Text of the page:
Category Archives: Culture news

The Poverty of Entrepreneurship: The Silicon Valley Theory of History

How Silicon Valley coopts history for its own autocratic ends.

Why didn’t the Gauls overthrow the Romans? Why was Nat Turner’s revolt defeated so quickly? Why was the Haitian Revolution the only victorious slave rebellion in the Western hemisphere? And how can the answers to these questions help you, an aspiring entrepreneur, build an amazing business?

Fanon on soccer: radically anti-capitalist, anti-commercial and anti-bourgeois

Like a lot of kids the great Martinican/Algerian revolutionary Frantz Fanon loved playing soccer as a youngster. Returning to Martinique in 1945 after fighting in Europe and North Africa in World War II, Fanon continued to play soccer on a local team.

Roma artists and writers launch cultural institute in Berlin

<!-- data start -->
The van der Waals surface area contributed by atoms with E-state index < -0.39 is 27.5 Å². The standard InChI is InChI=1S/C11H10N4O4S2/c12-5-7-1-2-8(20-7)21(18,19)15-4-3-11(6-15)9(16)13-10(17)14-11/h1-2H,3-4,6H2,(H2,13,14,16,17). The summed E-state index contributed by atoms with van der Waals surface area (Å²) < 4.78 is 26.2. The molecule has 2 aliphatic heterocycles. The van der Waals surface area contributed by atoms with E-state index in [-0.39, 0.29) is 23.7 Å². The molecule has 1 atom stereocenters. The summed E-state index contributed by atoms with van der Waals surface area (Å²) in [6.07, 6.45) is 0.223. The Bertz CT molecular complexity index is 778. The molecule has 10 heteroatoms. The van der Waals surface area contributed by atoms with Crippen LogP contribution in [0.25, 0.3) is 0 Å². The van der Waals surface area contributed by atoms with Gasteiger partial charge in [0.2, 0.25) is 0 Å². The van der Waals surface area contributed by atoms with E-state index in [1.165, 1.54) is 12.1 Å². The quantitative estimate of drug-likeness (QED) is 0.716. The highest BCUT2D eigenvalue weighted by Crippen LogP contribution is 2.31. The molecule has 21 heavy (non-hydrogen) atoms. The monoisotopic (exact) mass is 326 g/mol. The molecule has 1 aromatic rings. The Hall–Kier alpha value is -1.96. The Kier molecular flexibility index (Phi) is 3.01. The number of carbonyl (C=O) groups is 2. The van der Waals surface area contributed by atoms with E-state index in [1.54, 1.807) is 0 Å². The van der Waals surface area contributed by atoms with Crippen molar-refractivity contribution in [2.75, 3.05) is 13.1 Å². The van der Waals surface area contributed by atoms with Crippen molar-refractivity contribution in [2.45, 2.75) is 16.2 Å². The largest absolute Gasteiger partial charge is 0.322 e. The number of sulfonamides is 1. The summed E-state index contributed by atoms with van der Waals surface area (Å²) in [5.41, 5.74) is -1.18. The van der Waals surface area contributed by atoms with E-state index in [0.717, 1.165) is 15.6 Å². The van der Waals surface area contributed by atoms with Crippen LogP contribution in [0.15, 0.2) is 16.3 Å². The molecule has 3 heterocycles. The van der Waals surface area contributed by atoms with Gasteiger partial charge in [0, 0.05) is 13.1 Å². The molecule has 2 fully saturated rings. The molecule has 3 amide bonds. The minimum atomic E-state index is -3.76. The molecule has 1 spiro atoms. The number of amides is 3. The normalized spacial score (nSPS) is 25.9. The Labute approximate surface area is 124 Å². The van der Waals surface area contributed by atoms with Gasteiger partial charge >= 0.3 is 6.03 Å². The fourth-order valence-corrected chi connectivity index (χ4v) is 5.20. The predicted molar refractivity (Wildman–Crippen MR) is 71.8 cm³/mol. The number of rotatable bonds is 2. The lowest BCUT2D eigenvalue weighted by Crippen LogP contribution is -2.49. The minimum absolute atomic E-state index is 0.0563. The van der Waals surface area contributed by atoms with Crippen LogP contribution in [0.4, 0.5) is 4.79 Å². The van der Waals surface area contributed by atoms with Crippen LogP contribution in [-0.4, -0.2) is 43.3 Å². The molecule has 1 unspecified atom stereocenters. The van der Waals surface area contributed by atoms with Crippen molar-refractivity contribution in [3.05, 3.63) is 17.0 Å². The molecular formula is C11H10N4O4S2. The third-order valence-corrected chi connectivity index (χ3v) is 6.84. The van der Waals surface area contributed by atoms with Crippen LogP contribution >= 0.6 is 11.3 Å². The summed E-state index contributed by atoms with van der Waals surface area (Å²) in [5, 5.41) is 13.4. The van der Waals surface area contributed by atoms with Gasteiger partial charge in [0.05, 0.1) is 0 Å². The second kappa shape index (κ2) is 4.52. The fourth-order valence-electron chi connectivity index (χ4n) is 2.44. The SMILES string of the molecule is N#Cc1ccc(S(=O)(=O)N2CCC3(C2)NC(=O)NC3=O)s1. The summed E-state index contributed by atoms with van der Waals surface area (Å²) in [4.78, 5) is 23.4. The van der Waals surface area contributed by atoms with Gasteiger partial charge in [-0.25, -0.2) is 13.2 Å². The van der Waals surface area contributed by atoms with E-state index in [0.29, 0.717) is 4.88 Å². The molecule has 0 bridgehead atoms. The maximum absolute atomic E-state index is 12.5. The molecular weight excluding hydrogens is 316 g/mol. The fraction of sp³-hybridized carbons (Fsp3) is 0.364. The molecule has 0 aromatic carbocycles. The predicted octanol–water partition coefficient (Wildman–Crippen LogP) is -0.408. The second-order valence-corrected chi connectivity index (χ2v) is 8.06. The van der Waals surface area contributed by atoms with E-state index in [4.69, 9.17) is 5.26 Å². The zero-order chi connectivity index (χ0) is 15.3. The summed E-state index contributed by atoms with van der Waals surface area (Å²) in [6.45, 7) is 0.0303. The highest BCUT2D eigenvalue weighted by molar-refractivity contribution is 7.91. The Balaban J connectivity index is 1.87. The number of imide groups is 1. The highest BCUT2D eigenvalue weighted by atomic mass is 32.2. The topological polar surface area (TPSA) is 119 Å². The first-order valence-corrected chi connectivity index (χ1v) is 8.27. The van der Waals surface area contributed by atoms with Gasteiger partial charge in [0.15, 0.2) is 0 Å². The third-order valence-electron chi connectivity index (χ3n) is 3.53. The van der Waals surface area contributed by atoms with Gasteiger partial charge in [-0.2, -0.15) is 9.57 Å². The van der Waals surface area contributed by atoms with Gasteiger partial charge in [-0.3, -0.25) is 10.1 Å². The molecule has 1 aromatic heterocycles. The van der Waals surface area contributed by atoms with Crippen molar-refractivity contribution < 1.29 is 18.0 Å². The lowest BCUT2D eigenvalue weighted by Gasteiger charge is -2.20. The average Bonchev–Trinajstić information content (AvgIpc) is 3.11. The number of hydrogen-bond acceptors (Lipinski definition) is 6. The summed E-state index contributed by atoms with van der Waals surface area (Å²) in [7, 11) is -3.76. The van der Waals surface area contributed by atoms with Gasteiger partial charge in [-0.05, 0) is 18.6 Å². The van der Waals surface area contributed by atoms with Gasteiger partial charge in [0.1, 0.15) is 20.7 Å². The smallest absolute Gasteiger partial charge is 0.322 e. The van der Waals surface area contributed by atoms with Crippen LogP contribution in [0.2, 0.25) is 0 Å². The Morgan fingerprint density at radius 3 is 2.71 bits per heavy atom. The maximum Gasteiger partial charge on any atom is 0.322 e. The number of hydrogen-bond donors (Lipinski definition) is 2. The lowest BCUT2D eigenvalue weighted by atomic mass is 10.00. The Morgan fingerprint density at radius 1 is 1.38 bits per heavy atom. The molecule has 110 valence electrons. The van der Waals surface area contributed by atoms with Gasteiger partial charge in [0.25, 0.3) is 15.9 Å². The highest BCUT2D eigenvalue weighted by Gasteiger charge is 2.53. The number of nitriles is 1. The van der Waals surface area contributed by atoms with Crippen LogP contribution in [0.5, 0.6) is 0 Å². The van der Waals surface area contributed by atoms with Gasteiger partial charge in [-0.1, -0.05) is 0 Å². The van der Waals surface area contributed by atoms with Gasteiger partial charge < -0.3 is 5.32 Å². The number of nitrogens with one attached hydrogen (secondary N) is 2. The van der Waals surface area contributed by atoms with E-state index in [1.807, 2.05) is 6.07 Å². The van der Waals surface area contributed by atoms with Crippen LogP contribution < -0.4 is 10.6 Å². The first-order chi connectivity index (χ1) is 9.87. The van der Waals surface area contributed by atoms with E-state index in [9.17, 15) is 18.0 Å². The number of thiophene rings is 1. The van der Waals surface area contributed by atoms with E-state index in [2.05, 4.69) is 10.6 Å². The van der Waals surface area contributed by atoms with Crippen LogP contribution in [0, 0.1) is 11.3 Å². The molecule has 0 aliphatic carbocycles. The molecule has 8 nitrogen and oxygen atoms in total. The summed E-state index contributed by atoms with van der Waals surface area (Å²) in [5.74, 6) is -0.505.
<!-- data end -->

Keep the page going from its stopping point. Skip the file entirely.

With a population of around 12 million, the Roma are the largest minority in Europe. Yet they have never had their own cultural institution on the continent—until now. After decades of lobbying by artists and writers, the European Roma Institute for Arts and Culture (ERIAC) was launched at the German foreign ministry in Berlin today (8 June).

Donald Trump meets Pope Francis

WHEN Donald Trump laid into the bishop of Rome during his electoral campaign, some in America—where Catholics represent around a quarter of all voters—wondered whether it would cost him the presidency. The pope had chided Mr Trump for his plan to build a wall on the border with Mexico—it was “not Christian”, the pontiff said—and Mr Trump responded with characteristic imprudence. The pope, he said, was “disgraceful”.

Why terrorists attack concert halls

When a suicide bomber detonated explosives in the Manchester Arena in the United Kingdom, killing concertgoers as they filed out of pop star Ariana Grande’s show, he joined a particularly insidious tradition of attacks on entertainment spaces. The killers who carry out such acts of terrorism aren’t simply launching assaults on Western culture. They’re attempting to destroy the particular freedom that comes from surrendering to art, exploiting the very vulnerability that accompanies that surrender.